Let’s talk about Colon’s marvelous hitting for a minute
With the news that Bartolo Colon signed a one-year, $7.25 million deal with the New York Mets, we once again have a chance to talk about the skill set of one of the most beloved players in baseball. Add onto that the fact that his new contract includes a $50,000 bonus if he wins a Silver Slugger Award, and we’re perfectly set up to talk about the most loved aspect of one of the most loved player’s games: his performance at the plate. Any chance to talk about Colon is a good one. A chance to find a new angle on Colon’s hitting is the El Dorado of baseball writing.
The search for that city of gold could start in any number of places. Especially over the past few years, we’ve seen highlights of Colon’s exploits with the bat, from his helmet doing everything it could to escape the perch atop his head, to him legging out infield singles. He’s a human highlight reel when he gets a piece of maple in his hands, and it would be very easy to simply embed a few videos of his at-bats here and call it a day (I’ve linked to them instead).
Let’s dig a little deeper, however. One question we can answer is where Colon ranks among all pitchers who have accrued (or endured) their fair share of plate appearances. We all know of the jokes about him at the plate, and the at-bats in which he simply seems to have better things to do. But is Bartolo really one of the worst-hitting pitchers of all time?
To answer that, I’ve pulled data going back to 1961 for all plate appearances by pitchers. Colon has 237 PAs over the course of 18 seasons, so let’s exclude all pitchers who had under 225. One quick note before we go any further: with this limited number of plate appearances (and them occurring after long intervals), there are some limitations on how confident we are in judging how adept these pitchers were with the bat.
Confidence rises in the accuracy of statistics such as On Base Percentage as the number of plate appearances increases, but we also can understand a lot from the sample size we’re using. Pitchers hitting is a fun topic, and we probably shouldn’t be too worried about whether this study is exceedingly accurate or simply accurate enough for our purposes — which it is.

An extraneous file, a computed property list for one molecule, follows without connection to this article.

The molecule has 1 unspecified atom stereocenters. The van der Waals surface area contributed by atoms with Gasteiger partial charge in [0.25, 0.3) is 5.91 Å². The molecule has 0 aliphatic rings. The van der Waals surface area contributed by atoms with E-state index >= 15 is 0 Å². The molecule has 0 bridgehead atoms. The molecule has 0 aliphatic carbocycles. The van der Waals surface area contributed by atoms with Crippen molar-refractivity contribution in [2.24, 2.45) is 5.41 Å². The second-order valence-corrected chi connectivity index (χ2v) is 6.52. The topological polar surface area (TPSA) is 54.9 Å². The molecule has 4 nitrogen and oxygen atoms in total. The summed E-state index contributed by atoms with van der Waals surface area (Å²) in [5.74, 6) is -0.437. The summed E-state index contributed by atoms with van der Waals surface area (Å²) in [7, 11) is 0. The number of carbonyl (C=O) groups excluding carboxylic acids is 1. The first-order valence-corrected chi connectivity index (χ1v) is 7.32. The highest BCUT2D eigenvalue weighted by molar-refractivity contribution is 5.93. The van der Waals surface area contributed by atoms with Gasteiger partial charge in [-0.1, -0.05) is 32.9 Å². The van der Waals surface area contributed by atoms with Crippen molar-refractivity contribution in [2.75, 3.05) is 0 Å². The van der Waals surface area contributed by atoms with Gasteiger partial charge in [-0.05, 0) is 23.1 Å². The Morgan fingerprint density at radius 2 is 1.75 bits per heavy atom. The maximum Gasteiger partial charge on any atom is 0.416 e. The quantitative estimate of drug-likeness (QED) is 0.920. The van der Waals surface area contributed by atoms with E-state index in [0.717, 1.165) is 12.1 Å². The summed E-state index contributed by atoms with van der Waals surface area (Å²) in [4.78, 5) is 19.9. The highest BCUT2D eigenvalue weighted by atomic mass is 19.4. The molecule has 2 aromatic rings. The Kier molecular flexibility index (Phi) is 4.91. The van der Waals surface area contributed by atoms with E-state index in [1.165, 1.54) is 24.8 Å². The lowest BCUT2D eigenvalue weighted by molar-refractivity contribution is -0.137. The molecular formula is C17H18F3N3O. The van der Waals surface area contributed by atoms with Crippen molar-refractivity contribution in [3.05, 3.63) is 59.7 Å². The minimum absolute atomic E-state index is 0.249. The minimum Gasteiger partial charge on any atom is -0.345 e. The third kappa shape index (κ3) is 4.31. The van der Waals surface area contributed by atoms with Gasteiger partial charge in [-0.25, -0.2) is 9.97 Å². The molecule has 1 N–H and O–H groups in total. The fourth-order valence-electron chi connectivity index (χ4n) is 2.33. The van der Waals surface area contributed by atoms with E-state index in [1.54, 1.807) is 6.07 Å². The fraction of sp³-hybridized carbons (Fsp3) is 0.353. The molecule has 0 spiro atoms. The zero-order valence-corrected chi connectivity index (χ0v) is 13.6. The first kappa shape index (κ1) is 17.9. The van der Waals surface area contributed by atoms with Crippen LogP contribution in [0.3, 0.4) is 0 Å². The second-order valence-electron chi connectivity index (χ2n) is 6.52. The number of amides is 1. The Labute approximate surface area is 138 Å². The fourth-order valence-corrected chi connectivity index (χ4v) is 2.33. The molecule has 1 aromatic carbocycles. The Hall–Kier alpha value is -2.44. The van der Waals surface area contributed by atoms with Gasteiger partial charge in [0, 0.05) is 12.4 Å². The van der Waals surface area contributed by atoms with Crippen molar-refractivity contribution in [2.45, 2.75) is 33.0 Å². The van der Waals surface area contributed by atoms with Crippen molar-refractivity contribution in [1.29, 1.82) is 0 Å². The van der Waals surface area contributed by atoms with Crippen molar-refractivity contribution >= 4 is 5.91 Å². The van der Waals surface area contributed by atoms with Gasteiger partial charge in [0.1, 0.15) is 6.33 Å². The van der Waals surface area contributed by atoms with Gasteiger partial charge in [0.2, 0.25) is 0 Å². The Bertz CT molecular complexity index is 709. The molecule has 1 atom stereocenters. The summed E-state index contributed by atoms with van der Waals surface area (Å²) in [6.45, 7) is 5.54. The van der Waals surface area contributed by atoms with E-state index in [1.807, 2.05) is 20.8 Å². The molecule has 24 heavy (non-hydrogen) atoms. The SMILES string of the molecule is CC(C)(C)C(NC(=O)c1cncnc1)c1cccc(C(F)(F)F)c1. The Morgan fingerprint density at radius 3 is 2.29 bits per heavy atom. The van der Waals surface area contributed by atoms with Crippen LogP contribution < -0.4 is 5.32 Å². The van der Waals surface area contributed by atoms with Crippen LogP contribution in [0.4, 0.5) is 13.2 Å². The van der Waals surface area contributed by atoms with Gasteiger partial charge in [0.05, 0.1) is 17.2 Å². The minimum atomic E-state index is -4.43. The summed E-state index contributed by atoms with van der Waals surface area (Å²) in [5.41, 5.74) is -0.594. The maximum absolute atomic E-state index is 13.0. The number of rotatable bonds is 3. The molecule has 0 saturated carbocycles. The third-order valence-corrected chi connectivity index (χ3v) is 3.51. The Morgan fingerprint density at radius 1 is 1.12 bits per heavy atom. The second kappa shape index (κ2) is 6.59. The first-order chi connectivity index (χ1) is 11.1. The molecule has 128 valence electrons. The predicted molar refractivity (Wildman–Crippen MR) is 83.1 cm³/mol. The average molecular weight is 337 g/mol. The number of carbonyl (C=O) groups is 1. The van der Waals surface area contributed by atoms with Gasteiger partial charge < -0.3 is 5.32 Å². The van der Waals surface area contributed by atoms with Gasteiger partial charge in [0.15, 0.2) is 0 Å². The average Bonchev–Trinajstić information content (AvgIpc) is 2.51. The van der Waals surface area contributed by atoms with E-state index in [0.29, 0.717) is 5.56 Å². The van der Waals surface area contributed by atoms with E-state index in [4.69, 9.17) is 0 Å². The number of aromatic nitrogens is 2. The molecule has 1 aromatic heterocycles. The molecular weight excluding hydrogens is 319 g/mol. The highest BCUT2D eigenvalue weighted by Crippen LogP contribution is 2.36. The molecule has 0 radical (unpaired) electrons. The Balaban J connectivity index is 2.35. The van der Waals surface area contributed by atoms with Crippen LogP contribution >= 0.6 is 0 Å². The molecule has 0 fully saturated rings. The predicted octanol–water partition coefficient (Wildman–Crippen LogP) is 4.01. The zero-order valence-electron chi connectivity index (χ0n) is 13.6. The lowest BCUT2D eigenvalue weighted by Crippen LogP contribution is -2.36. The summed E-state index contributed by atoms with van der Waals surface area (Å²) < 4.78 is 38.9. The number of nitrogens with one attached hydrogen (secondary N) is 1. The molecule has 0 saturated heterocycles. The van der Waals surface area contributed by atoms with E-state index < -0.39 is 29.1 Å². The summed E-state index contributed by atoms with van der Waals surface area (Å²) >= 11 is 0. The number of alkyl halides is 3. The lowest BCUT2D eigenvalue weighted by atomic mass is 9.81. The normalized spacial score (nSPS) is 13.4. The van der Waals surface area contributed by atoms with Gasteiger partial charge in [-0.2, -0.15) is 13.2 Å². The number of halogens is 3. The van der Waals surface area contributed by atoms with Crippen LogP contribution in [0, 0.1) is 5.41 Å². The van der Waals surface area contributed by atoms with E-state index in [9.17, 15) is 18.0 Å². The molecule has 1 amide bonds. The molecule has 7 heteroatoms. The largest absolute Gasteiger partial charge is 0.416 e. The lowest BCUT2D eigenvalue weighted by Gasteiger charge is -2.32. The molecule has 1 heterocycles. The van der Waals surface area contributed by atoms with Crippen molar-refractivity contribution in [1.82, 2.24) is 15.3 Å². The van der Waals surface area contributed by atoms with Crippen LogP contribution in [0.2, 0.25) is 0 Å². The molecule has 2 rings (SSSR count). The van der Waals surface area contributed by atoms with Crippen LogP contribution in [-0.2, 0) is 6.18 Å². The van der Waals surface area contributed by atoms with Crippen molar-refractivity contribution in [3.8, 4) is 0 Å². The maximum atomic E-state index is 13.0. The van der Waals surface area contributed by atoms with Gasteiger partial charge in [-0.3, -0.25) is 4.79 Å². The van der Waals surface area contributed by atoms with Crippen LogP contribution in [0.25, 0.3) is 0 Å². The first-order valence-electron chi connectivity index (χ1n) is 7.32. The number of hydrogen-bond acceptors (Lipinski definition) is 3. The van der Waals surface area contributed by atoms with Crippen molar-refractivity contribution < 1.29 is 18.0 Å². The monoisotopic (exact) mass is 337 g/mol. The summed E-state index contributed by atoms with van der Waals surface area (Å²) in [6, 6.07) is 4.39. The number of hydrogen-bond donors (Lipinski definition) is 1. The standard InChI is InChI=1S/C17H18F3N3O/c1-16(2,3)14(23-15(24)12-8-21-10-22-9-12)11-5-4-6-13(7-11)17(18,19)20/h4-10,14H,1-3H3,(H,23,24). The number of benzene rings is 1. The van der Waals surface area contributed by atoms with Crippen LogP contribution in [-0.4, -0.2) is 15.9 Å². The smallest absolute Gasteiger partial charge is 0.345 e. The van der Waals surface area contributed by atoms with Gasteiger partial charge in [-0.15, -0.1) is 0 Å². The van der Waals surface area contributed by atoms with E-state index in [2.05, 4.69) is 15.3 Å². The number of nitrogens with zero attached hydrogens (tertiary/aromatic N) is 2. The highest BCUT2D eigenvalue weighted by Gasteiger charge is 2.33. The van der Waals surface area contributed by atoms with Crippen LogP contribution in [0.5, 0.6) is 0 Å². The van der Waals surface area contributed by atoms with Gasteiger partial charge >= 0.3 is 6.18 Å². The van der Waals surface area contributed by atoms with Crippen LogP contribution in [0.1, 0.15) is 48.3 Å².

With that said, I’ve plotted the 200 worst hitting pitchers from 1961-2015 by On Base Plus Slugging+ (OPS+), a stat which compares a hitter’s production to the league average of the years in which they played. While it doesn’t compensate for the fact that baseball has become more specialized in recent years — making pitchers worse at hitting in general — it does introduce some year-to-year stabilization. OPS+ adjusts for the league and ballparks each pitcher batted in, so it helps put everyone on a more even playing field. Let’s take a look at an interactive chart of our 200 pitchers mapped by OPS+ and plate appearances, with Bartolo highlighted (mouse over each dot to see the details of each player):
Is Colon one of the worst-hitting pitchers of the past 50+ years? Yes, he is. By OPS+, he ranks 13th worst among pitchers with at least 225 plate appearances at -44, meaning he has been 144 percent worse than the league average hitter during his career. He has a .202 OPS over 18 MLB seasons with a 47.7 percent strikeout rate, and he is one of only two pitchers among these 200 who have never walked in his career (the other is Tracy Stallard).
So yes, Bartolo has been historically bad at hitting. But the news isn’t all terrible: he took steps to improve his at-bats last season, and his teammates on the Mets say that no other pitcher worked harder in the batting cage last year. That work showed in his rate and counting stats, as he posted a .150 OBP, drove in four runs, and smacked the second extra base hit of his career:
If there is one lesson to be taken from Colon in this video, it’s that running is overrated. He also showed better plate discipline and pitch identification during 2015. Using Baseball Savant, we can work out the rates of pitches he swung at inside (Z-Swing%) and outside (O-Swing%) of the strike zone, as well as to calculate his overall contact numbers. Take a look at the comparison of his 2014 season at the plate vs. 2015:
These seasons are obviously really small sample sizes, so take them with a healthy grain of salt, but hey — improvement! Swinging at fewer pitches outside of the zone and making a lot more contact is never a bad thing. There were real reasons behind Bartolo’s improved statistics at the plate this year, and he made himself an average hitter by OPS when compared to the other pitchers in baseball. Considering where he was not too long ago, we should consider that a big step forward.
We’ll always have memories of Colon carrying his bat to first base, and losing his helmet on swings, and walking to second base on what almost certainly could have been a triple. We’ll almost certainly have more of those in the future, so long as he keeps playing and batting. But that’s probably not who he wants to be, and at 42 years old, he’s working to improve an aspect of his game that has been historically terrible. That’s admirable.
The Mets just decided that we get to have at least one more year of Bartolo, and one more year of his at-bats; in the midst of winter, that’s one of the best presents we could ask for.